When the markets are fed heavy servings of volatility, it helps to have liquidity when it comes to exchange-traded funds (ETFs). For the self-styled ETF tactician, one of the best funds for liquidity is the SPDR S&P 500 ETF (NYSEArca: SPY).

Lately, it’s been a magnet for traders and investors alike with a recent influx of capital. Per an article by BNK Invest, “we have detected an approximate $6.5 billion dollar inflow — that’s a 3.2% increase week over week in outstanding units (from 891,680,000 to 920,180,000). The chart below shows the one-year price performance of SPY, versus its 200 day moving average:”

“Looking at the chart above, SPY’s low point in its 52-week range is $221.96 per share, with $339.08 as the 52-week high point — that compares with a last trade of $226.96,” the article noted. “Comparing the most recent share price to the 200-day moving average can also be a useful technical analysis technique.”

Being the biggest also allows it to be the most liquid so investors are never hard-pressed for volume when looking to buy or sell SPY. For traders, it means they can get in and out with ease, but it could come at a cost as seen in last week’s trading session when markets were fluxing up and down with huge volume.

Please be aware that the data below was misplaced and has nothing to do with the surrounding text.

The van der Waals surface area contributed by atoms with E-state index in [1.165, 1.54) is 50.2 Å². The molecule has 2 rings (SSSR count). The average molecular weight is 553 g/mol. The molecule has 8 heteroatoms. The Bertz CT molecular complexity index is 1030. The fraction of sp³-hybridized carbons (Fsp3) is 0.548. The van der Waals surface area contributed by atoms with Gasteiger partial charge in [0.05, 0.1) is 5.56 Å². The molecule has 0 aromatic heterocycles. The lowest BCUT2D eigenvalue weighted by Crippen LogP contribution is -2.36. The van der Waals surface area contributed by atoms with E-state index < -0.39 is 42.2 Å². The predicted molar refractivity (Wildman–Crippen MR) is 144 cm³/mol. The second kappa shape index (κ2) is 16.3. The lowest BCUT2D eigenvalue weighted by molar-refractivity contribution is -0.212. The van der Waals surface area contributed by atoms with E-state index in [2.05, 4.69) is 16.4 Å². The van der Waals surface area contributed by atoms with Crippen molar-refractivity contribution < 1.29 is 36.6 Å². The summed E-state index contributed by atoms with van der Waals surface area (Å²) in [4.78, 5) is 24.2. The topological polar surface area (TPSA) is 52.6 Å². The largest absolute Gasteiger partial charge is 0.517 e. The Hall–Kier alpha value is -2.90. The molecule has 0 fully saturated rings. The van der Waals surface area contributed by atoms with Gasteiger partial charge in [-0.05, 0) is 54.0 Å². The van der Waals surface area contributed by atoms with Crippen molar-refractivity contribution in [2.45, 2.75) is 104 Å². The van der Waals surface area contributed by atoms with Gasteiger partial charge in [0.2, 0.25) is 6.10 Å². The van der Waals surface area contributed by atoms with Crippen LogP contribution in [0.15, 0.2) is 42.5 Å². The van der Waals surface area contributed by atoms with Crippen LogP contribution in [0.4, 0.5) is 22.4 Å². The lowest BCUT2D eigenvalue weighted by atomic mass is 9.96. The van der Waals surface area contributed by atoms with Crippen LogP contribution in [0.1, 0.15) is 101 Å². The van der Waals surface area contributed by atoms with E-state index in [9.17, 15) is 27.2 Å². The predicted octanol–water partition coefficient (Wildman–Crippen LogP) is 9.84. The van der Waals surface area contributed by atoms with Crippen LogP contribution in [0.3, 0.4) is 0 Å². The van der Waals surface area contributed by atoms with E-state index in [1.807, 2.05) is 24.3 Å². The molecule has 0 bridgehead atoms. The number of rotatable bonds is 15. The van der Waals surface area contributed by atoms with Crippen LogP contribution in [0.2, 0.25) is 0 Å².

Talk about turning up the volume, check out the chart below:

SPY Chart

SPY data by YCharts

When you’re one of the biggest, it puts a target on your back. In the case of SPY, investors looking at the fund as a buy-and-hold strategy have to be prepared for major swings as the market reacts to this coronavirus-laden atmosphere.

Any sliver of news, good or bad, could send SPY roaring up or down.

“Everyone knows the SPDR S&P 500 ETF (SPY),” wrote David Nadig, ETF Flows chief investment officer and research director. “On many days, it’s literally the most liquid security in the world.  Over the last five days, it’s averaged almost $85 billion in trading. And we’re all just used to it trading ‘perfectly,’ a penny wide, right on fair value, all day, every day.”

“But with the kinds of market stresses we’ve seen recently, virtually every security that is generally used in Delta-one arbitrage (that is, trading the gaps between two securities that provide theoretically identical exposures, like a basket of 500 S&P stocks, and an ETF that holds the same), is getting tested, and we’re finding out, more and more, that liquidity has a price,” Nadig added.

For more market trends, visit ETF Trends.